Meeting Report: Trial excavations at Tongland Abbey

Date: 
21 February 2020
Occasion: 
Member's lecture
Speaker(s): 
David Devereux

David Devereux, former DGNHAS president and curator of the Stewarty Museum, presented an update on the archaeological dig at Tongland Abbey at a well attended meeting in the Baptist Church Centre, Dumfries.

David,who has an archaeological background, has been involved with the excavation of Tongland Abbey since 2015. The prime reason for the dig was to locate the site of the abbey and get an idea of the layout and extent of the structures. It was generally thought that the abbey was located in the region of the old 16th and 19th century Tongland Churches, but no surviving maps or documents give an exact location or extent of the site.

Tongland Abbey was founded in 1218 by Alan, Lord of Galloway for the White Canons of the Premonstratensian Order. This became an important abbey in Scotland with a similar standing to Dryburgh Abbey until the 16th century when it seems to have fallen into disrepair. In 1684 the steeple was still standing but by 1824 the whole structure was in ruins. Later the exact location for the abbey was then lost.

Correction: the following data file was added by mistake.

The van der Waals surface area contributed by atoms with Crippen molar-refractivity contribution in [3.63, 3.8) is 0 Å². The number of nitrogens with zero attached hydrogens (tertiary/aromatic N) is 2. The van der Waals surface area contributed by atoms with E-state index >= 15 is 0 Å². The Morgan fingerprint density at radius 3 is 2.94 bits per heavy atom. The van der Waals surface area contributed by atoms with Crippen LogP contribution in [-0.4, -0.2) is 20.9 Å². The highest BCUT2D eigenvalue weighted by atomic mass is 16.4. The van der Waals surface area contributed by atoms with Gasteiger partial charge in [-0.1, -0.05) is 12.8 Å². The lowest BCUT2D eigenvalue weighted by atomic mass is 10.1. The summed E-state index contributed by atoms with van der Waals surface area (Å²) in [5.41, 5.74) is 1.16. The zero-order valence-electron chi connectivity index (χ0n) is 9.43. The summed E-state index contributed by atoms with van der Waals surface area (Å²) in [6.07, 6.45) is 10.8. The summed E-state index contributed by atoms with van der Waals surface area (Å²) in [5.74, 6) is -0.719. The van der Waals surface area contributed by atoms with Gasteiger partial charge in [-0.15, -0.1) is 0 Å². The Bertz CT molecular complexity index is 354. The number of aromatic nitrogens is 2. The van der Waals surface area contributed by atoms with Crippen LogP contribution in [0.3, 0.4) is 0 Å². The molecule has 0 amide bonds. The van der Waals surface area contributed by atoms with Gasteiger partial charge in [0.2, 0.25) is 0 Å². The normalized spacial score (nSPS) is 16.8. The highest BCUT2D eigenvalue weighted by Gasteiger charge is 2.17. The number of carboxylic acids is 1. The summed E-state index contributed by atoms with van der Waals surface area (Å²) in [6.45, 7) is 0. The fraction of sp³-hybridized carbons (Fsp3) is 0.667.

The present dig has centred in the garden of the Manse. The old church also shows clues to the abbey’s location. Inside the church is a plinthed wall which is usually an external feature. The doorway has also been dated to the 13th century. In 2015 a Geophysical Survey was completed in the Manse gardens with indistinct results. Digging started in 2016 which discovered that the site had been infilled with waste from the building of the Tongland Power Station. This was to create a platform for a tennis court, obscuring the geophysical investigations. The trial trenches discovered a substantial north–south aligned wall crossed by a water channel. Further work has uncovered signs of buildings towards the south of the substantial wall. A modest structure was discovered attached to the west side of the wall. These findings suggest that the substantial wall is the west wall of the cloisters with auxiliary buildings to the south, which may well have been the kitchens. The curious structure attached to the west of the wall is thought to be a gatehouse for the cloisters similar to one found at Glen Luce Abbey. There appears to be no west range which coincides with the structure of Dryburgh Abbey. This then suggests the surviving wall in the old church is a surviving fragment of the south wall of the abbey church. From these results it has been surmised that the abbey was a substantial building in the plan and size of Dryburgh Abbey.

Finds have included medieval pottery, a Nuremburg Jeton counter, a 15th-century ecclesiastical penny and possibly, most intriguingly, a fragment of 15th-century sculptured stone recognised as part of a monumental effigy of a knight, possibly a Douglas.

This has been a most interesting and enlightening lecture on such an enigmatic site and we look forward to the results of the next season's dig.

A.G.